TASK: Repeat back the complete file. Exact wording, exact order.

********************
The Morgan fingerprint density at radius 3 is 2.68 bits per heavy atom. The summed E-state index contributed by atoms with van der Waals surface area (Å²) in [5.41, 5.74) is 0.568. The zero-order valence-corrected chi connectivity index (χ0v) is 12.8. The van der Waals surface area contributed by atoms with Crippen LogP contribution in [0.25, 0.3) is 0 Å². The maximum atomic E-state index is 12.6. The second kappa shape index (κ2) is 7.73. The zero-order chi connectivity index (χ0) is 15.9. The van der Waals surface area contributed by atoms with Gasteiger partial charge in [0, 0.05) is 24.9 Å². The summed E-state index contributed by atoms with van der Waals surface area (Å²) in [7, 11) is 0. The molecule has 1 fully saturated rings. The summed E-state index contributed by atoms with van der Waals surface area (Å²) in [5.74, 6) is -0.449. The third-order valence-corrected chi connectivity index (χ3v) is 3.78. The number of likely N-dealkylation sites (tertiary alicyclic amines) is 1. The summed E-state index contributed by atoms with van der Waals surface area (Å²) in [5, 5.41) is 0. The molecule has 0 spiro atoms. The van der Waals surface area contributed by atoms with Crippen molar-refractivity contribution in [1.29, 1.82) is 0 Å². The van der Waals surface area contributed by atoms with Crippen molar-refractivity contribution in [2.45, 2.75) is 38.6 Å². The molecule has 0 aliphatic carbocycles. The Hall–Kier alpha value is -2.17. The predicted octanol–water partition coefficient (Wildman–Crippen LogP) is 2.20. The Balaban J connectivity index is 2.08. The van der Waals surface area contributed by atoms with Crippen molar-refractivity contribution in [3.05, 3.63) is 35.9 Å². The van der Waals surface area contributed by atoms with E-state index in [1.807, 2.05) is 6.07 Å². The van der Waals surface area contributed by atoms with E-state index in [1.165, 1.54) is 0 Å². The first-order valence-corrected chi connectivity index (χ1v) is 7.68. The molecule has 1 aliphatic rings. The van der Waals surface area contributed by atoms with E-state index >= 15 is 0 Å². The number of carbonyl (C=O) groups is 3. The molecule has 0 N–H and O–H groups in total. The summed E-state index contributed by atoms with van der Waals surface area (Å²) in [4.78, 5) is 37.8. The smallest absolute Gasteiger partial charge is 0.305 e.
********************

The Morgan fingerprint density at radius 3 is 2.68 bits per heavy atom. The summed E-state index contributed by atoms with van der Waals surface area (Å²) in [5.41, 5.74) is 0.568. The zero-order valence-corrected chi connectivity index (χ0v) is 12.8. The van der Waals surface area contributed by atoms with Crippen LogP contribution in [0.25, 0.3) is 0 Å². The maximum atomic E-state index is 12.6. The second kappa shape index (κ2) is 7.73. The zero-order chi connectivity index (χ0) is 15.9. The van der Waals surface area contributed by atoms with Gasteiger partial charge in [0, 0.05) is 24.9 Å². The summed E-state index contributed by atoms with van der Waals surface area (Å²) in [7, 11) is 0. The molecule has 1 fully saturated rings. The summed E-state index contributed by atoms with van der Waals surface area (Å²) in [5.74, 6) is -0.449. The third-order valence-corrected chi connectivity index (χ3v) is 3.78. The number of likely N-dealkylation sites (tertiary alicyclic amines) is 1. The summed E-state index contributed by atoms with van der Waals surface area (Å²) in [5, 5.41) is 0. The molecule has 0 spiro atoms. The van der Waals surface area contributed by atoms with Crippen molar-refractivity contribution in [1.29, 1.82) is 0 Å². The van der Waals surface area contributed by atoms with Crippen molar-refractivity contribution in [2.45, 2.75) is 38.6 Å². The molecule has 0 aliphatic carbocycles. The Hall–Kier alpha value is -2.17. The predicted octanol–water partition coefficient (Wildman–Crippen LogP) is 2.20. The Balaban J connectivity index is 2.08. The van der Waals surface area contributed by atoms with Crippen molar-refractivity contribution in [3.05, 3.63) is 35.9 Å². The van der Waals surface area contributed by atoms with E-state index in [1.807, 2.05) is 6.07 Å². The van der Waals surface area contributed by atoms with E-state index in [1.165, 1.54) is 0 Å². The first-order valence-corrected chi connectivity index (χ1v) is 7.68. The molecule has 1 aliphatic rings. The van der Waals surface area contributed by atoms with E-state index >= 15 is 0 Å². The number of carbonyl (C=O) groups is 3. The molecule has 0 N–H and O–H groups in total. The summed E-state index contributed by atoms with van der Waals surface area (Å²) in [4.78, 5) is 37.8. The smallest absolute Gasteiger partial charge is 0.305 e.